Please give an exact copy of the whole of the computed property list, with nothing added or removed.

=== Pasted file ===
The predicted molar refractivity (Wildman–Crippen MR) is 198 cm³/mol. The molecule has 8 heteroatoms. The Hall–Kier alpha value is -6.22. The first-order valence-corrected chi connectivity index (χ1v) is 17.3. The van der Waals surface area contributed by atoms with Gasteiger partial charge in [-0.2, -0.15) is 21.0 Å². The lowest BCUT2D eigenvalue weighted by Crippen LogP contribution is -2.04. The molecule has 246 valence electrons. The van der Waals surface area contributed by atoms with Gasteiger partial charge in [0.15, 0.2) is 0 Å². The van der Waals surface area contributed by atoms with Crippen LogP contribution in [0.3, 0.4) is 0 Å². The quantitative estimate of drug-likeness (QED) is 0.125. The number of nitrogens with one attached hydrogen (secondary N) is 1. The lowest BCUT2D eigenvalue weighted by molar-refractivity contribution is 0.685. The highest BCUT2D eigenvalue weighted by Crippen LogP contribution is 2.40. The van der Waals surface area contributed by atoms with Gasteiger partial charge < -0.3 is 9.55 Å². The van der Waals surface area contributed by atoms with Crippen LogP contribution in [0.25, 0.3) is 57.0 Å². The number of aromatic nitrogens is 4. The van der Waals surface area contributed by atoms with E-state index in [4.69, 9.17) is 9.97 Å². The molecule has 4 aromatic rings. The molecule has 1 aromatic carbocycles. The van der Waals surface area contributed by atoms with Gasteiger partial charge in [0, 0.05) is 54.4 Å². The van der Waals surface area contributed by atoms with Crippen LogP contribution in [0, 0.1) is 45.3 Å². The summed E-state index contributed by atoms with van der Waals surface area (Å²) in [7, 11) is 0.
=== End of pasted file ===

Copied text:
The predicted molar refractivity (Wildman–Crippen MR) is 198 cm³/mol. The molecule has 8 heteroatoms. The Hall–Kier alpha value is -6.22. The first-order valence-corrected chi connectivity index (χ1v) is 17.3. The van der Waals surface area contributed by atoms with Gasteiger partial charge in [-0.2, -0.15) is 21.0 Å². The lowest BCUT2D eigenvalue weighted by Crippen LogP contribution is -2.04. The molecule has 246 valence electrons. The van der Waals surface area contributed by atoms with Gasteiger partial charge in [0.15, 0.2) is 0 Å². The van der Waals surface area contributed by atoms with Crippen LogP contribution in [0.3, 0.4) is 0 Å². The quantitative estimate of drug-likeness (QED) is 0.125. The number of nitrogens with one attached hydrogen (secondary N) is 1. The lowest BCUT2D eigenvalue weighted by molar-refractivity contribution is 0.685. The highest BCUT2D eigenvalue weighted by Crippen LogP contribution is 2.40. The van der Waals surface area contributed by atoms with Gasteiger partial charge < -0.3 is 9.55 Å². The van der Waals surface area contributed by atoms with Crippen LogP contribution in [0.25, 0.3) is 57.0 Å². The number of aromatic nitrogens is 4. The van der Waals surface area contributed by atoms with E-state index in [4.69, 9.17) is 9.97 Å². The molecule has 4 aromatic rings. The molecule has 1 aromatic carbocycles. The van der Waals surface area contributed by atoms with Gasteiger partial charge in [0, 0.05) is 54.4 Å². The van der Waals surface area contributed by atoms with Crippen LogP contribution in [0, 0.1) is 45.3 Å². The summed E-state index contributed by atoms with van der Waals surface area (Å²) in [7, 11) is 0.